PROJECT: Out-of-Home Marketing Program
CLIENT: University of MA, Lowell


A Life-Sized Bird Helps Humans Understand a City-Sized Problem

Global warming will affect neighborhoods all around the Boston-metro area. Science-to-Go, a project of the University of Massachusetts at Lowell, developed a public outreach program to raise awareness of the risks Boston will face in the near future. Science-to-Go selected Image 4 to develop the outreach program because of our Environmental Sustainability focus, and our project capacity.

PROJECT SERVICES


  • Industrial Design
  • Engineering
  • Graphic Production
  • Fabrication
  • Program Management
  • Installation


Project Overview

Science-to-Go, a Boston-area non-profit, has the goal to “interest people in climate change, represent clearly and accurately what science has revealed, help us all think for ourselves, and explore science education outside of the classroom.”

Image 4 was asked to design, produce and manage a community-facing program to teach about the effects of climate change on the entire metropolitan-Boston area. We created a flock of life-size, graphical-printed ostriches to be placed around the Boston area. They had to withstand weather, vandalism, and general day-to-day damage commensurate with a city deployment. As part of the safety process, Image 4 selected the materials, created build and fabrication drawings, and managed the engineering and wind load review.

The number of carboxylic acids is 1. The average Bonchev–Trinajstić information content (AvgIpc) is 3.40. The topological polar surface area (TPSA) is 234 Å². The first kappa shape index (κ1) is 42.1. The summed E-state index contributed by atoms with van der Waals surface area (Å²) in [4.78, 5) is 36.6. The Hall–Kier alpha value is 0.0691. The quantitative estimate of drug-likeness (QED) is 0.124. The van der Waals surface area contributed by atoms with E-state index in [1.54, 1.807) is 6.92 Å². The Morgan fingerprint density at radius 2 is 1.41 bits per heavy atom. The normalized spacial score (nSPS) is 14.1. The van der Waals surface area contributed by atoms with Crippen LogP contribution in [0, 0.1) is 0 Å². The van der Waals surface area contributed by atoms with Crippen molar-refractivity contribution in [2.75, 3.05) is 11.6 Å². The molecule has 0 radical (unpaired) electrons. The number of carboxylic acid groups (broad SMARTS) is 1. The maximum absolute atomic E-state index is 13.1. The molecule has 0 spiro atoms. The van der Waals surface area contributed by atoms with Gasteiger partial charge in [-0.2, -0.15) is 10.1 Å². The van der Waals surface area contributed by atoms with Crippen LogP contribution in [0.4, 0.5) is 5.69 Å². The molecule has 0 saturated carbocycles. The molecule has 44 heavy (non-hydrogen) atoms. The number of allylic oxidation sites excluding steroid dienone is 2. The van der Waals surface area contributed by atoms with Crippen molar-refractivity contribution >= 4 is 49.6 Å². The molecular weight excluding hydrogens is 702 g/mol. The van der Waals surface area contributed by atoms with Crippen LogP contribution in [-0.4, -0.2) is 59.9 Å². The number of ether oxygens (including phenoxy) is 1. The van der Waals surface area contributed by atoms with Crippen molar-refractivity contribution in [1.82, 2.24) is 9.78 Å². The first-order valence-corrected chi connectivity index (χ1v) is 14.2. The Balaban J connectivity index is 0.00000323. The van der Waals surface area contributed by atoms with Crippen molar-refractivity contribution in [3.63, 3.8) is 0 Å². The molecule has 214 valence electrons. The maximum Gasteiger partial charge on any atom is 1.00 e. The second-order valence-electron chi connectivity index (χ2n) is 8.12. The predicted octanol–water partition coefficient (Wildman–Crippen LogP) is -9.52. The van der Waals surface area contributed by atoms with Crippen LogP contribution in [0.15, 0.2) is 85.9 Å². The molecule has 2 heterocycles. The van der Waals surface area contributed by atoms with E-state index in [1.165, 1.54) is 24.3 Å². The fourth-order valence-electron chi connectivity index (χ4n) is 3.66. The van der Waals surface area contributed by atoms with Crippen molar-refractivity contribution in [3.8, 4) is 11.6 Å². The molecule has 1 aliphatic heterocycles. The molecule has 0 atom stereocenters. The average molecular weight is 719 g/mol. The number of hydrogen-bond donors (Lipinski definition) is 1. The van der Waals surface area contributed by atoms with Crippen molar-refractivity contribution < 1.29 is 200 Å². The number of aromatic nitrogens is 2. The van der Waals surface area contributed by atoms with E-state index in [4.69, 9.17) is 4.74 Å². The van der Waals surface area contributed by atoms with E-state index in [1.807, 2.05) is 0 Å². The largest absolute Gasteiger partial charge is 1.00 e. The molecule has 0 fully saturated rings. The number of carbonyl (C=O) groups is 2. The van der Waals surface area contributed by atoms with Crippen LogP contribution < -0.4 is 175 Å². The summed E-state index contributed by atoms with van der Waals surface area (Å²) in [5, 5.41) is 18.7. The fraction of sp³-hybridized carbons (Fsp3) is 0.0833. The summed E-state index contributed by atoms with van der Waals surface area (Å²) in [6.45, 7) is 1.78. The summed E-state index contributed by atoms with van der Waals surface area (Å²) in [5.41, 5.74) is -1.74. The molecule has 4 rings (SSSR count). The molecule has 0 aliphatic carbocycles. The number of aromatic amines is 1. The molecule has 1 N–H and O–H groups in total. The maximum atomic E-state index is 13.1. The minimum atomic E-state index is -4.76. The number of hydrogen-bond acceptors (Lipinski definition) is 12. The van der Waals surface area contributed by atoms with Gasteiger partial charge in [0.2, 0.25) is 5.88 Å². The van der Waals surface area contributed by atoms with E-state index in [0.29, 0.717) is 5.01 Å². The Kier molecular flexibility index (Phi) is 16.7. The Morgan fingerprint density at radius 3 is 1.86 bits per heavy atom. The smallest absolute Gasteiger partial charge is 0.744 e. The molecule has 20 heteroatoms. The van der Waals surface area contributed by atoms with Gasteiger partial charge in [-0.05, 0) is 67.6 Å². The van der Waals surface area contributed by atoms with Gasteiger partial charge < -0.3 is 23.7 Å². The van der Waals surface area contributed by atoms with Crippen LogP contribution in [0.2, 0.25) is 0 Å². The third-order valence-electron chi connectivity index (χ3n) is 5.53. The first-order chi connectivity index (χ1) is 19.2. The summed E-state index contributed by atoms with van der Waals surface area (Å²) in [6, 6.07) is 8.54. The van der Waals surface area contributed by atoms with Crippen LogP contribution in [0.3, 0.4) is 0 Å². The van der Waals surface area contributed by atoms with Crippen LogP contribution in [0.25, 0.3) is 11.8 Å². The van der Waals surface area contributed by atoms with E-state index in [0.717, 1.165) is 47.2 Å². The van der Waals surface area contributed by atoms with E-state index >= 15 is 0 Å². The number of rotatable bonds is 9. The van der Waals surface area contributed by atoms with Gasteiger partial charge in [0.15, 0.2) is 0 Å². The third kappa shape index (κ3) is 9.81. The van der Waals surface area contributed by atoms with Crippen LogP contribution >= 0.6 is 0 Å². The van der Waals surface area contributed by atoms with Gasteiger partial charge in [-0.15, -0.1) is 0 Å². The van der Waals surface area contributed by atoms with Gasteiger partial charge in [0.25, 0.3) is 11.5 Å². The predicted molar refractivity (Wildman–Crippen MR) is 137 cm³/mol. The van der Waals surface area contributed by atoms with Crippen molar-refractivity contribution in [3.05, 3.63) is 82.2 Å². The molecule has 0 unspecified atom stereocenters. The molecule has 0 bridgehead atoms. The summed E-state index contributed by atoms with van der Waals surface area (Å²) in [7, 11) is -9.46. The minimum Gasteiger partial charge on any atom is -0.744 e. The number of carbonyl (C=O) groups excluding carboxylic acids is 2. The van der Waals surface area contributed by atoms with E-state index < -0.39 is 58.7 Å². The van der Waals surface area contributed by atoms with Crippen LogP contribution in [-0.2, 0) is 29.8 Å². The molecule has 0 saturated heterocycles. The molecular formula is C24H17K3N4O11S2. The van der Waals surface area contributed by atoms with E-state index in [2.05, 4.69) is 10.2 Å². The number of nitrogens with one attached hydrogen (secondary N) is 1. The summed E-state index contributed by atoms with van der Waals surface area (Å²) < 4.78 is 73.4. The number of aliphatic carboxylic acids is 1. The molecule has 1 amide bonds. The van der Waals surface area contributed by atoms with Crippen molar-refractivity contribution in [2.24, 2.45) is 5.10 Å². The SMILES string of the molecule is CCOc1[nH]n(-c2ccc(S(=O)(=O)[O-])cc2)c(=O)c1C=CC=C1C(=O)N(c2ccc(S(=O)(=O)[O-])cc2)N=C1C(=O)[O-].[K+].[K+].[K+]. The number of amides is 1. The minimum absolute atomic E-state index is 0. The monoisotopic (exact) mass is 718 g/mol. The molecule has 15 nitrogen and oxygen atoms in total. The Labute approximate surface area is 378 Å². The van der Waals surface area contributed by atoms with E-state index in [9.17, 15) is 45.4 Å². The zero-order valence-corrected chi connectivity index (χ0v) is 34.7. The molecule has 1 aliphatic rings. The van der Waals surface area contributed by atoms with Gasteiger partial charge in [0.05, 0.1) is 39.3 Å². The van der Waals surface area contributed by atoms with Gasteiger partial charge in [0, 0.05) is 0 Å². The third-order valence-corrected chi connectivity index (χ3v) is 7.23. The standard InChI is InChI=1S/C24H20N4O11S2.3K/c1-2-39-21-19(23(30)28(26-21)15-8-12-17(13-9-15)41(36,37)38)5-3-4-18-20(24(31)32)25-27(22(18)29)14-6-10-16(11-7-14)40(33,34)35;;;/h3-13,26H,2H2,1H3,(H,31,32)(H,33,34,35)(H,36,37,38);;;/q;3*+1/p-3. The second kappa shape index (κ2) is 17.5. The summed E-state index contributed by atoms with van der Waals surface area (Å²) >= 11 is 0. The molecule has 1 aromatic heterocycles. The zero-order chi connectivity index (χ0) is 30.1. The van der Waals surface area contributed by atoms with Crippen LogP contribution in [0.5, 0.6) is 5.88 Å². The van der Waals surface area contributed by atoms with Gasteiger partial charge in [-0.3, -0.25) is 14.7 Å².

Image 4’s ostriches were placed in high traffic locations related to the environmental messages: Public Transit stations, Boston’s Harbor Walk, and Copley Square. The birds garnered tens of thousands of impressions, hundreds of Facebook postings and tweets, and a number of press stories. This helped the extensive transit poster campaign and other “out of classroom” educational experiences created by the program to gain greater awareness.

With a 3-year project grant in place, Image 4 managed the permitting process for ultimately 21 locations (those birds got around!) and then produced and installed the birds in their locations.

Science-to-Go was delighted by the project, the funders were thrilled with the response and the ostriches outlasted the crowds, resisted potential vandals and are currently hunkered down in a warehouse at the University awaiting their next “deployment”. For more information: http://sciencetogo.org/about


 

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